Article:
Tuesday, June 14, 2011

Book review: "Empire in Black and Gold" by Adrian Tchaikovsky

Last week I finished reading "Empire in Black and Gold", by Adrian Tchaikovsky, first book in "Shadows of the Apt" series. I haven't read book in so short time for a while. It wasn't a smooth read for the whole time, but in the end, I am very satisfied with this book and I am planning to buy sequels.

Description has to start with the setting, because this is the most original part of the book. Book is taking place in world where humans have characteristics of insects: physical, mental and so on; they call themselves Kinden. This doesn't mean that this is book with insects; they are still humans. For example, Ants are able to establish a physical link with their own race members; they are good warriors and are organized in ant-hill-like city-states. Spiders on the other hand are longer-living, matriarchal society, whose members are able to subjugate others to their will (but not always successfully). Fly-kinden are small, like to steal and are able to summon wings for some periods of time. And so on... Plus, with practice and concentration, one can learn to use abilities of other races, so called Kinden-skills.

Additional difference between races is Apt. Apt-races (especially Betlees, Ants and so on) are able to understand science and use mechanical or even more advanced devices. Inapt (Spiders, Moths) can't even understand it. For example, a Spider can use bow, but cannot understand the principle of crossbow, nor can use one. The apt races give this book something of steampunk flavor.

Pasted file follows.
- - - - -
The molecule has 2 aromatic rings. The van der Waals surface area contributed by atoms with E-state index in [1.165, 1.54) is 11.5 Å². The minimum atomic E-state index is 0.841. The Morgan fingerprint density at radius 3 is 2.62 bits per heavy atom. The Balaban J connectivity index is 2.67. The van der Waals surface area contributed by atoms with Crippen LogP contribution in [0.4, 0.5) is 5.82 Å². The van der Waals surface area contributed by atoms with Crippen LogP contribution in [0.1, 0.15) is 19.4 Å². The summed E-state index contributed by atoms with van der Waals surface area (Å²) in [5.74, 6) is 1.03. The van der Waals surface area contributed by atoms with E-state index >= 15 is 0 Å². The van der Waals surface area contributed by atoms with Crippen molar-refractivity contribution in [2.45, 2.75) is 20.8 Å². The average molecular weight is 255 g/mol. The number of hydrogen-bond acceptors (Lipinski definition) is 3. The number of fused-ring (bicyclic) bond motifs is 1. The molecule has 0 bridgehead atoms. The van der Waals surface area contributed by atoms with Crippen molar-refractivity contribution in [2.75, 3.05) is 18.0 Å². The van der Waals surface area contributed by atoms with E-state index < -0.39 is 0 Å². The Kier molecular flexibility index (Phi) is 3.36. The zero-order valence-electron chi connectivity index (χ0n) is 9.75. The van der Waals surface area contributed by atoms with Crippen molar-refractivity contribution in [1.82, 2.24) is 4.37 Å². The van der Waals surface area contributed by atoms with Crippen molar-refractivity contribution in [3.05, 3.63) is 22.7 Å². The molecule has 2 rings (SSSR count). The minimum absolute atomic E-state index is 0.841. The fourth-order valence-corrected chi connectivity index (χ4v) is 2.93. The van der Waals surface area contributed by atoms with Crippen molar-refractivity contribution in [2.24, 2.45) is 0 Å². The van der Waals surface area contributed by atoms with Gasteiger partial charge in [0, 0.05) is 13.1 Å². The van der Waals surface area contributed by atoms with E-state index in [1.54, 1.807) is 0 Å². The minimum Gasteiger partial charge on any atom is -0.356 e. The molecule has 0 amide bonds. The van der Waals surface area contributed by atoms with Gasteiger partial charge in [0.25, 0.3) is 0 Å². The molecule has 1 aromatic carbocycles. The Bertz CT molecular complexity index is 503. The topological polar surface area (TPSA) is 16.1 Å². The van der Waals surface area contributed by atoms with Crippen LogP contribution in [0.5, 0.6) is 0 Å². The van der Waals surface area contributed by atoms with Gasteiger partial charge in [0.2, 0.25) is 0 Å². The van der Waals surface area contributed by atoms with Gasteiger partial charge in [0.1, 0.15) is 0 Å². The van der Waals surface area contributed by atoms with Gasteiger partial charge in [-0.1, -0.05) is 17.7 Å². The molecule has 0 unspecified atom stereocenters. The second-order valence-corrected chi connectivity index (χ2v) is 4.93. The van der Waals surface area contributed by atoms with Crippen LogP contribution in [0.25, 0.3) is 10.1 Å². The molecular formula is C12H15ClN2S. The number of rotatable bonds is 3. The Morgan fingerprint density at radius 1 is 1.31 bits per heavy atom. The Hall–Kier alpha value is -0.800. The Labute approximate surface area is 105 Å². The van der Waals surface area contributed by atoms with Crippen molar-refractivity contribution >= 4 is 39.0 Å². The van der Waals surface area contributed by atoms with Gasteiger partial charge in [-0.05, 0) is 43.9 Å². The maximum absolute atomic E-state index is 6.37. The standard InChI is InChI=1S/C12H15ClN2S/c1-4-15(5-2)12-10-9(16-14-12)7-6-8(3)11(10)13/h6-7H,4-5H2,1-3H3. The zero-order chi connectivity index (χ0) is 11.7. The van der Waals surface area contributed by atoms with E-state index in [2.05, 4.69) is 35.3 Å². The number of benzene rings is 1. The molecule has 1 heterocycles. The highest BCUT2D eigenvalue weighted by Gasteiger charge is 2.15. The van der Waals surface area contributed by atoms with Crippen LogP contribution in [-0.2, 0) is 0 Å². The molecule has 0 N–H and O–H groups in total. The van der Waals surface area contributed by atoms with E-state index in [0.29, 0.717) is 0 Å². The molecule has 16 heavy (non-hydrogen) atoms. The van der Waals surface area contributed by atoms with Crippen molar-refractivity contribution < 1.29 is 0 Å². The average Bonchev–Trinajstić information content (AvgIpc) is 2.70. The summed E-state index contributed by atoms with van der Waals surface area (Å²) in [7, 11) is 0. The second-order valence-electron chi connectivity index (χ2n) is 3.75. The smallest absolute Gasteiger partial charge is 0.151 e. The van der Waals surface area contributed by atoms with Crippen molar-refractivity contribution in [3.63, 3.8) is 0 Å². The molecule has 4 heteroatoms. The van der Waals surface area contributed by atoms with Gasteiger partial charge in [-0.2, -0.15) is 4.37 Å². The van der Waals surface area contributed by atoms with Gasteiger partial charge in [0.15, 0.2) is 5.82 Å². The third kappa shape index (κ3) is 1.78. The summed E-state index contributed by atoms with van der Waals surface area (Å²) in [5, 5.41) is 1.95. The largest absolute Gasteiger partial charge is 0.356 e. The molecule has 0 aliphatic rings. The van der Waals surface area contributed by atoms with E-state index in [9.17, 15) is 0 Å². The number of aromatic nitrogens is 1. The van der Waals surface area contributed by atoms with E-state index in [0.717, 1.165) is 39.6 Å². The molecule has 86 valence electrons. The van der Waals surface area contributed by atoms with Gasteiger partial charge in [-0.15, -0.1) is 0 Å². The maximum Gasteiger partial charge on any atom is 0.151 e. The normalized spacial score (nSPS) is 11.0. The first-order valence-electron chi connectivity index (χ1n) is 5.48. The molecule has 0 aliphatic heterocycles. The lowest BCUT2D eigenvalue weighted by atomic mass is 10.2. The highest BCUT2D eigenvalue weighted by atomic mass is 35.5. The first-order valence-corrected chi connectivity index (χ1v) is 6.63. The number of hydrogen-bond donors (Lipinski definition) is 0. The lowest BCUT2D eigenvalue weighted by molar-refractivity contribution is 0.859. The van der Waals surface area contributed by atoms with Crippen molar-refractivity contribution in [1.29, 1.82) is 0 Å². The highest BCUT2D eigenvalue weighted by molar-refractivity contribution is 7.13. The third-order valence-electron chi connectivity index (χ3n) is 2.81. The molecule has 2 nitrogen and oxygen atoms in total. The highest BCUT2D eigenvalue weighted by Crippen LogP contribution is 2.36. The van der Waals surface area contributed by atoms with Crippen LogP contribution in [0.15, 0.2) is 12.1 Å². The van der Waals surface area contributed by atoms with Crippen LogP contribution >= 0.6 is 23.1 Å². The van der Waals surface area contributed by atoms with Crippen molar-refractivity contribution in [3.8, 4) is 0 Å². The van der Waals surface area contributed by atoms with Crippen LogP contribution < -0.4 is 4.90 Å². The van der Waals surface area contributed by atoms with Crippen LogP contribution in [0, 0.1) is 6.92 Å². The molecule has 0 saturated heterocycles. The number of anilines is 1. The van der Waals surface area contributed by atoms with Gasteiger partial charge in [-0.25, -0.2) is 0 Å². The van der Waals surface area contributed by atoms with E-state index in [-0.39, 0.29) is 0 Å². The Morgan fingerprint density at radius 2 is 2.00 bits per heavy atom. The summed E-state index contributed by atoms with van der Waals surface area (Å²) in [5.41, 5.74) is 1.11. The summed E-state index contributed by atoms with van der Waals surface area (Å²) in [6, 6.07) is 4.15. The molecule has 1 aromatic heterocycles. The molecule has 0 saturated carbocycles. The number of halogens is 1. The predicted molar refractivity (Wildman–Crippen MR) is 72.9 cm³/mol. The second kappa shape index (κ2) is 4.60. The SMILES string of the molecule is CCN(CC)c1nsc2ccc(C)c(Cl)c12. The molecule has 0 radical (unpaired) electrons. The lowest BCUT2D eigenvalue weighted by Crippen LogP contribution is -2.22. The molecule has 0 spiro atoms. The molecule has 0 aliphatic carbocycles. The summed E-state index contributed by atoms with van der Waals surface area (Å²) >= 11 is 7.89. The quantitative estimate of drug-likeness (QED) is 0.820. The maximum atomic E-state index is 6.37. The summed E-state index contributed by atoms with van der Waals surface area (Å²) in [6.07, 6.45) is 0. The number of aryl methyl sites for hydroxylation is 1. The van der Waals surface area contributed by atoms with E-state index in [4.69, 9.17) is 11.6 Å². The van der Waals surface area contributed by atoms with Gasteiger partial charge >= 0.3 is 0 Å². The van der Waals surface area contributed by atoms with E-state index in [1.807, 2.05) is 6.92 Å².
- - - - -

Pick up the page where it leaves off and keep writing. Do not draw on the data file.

Book takes place some five hundred years after the Revolution, when Apt-races brought down the tyranny of older races (particularly Moths). Now, so called Lowlands, consisting of some dozen city-states are undergoing a renaissance, led by Betlee ingenuity. This led them to be conceit toward less-advanced races. So, when newly established Wasp Empire starts to grow in their neighborhood, they are fast to dismiss the threat. But Stenwold Maker, member of Collegium, has seen the Wasp's violent and expansionism nature first hand. Though nobody believes him, he will endure in his beliefs and establish a wide spy-network. With help of his young protégées (his niece Che, adopted daughter Tynisa, foreign nobility Salma and half-breed student Totho), he will try to thwart the plans of Major Tharlic, a high-ranking Wasp secret-operative.

About the bumpy read I mentioned in first paragraph, I am talking about first hundred of so pages. I had some trouble adjusting to the setting: I kept imaging all the characters as insects. It was somewhat opposite experience compared to "A Deepness in the Sky" by Vernor Vinge (great book, by the way), when reader is tricked into thinking about insectoid aliens as humans. Because of this I kept thinking about this book as some children novel. It was especially annoying because of authors constant forcing of insect names for races: Flies, Beetles, Spiders.... Sanderson did much better with "The Way of Kings", when reader fully realized how alien this world is only when long into book. Anyway, after this start, when action starts, I was already acclimatized and able to dig into plot.

Plot is good, although not something exactly to praise. It is about a group of young people chasing around for their missing friends, a being chased by hostile army. There is also some magic and mystery, and some spying and politics. Nothing especially innovative, but it brings much fun. In tone, it is similar to "Vorkosigan" saga.

Same can be said about characters. All good, but nothing exceptional. There is some seven main POVs: Stenwold, Che, Tynisa, Salma, Totho, Thalric and later Acheos; there is also few minor POVs. What is interesting is that we have views from several confronted parties. Thalric is a high-ranking member of Wasp society: he is intelligent and understands that Wasps and their empire have flaws, but he is nevertheless loyal and optimistic. Totho and Acheos are members of fundamentally different races (pragmatic realist vs. mystic)... When we are mentioning Tohto, I wished the author picked some different name for him; I can't seriously consider someone with that name.

For conclusion, I want to say that "Empire of Black and Gold" is a very good start of new fantasy series (new to me; there is some six books published) that I will read with pleasure. Not book to ponder about much, but book to enjoy and have fun with.

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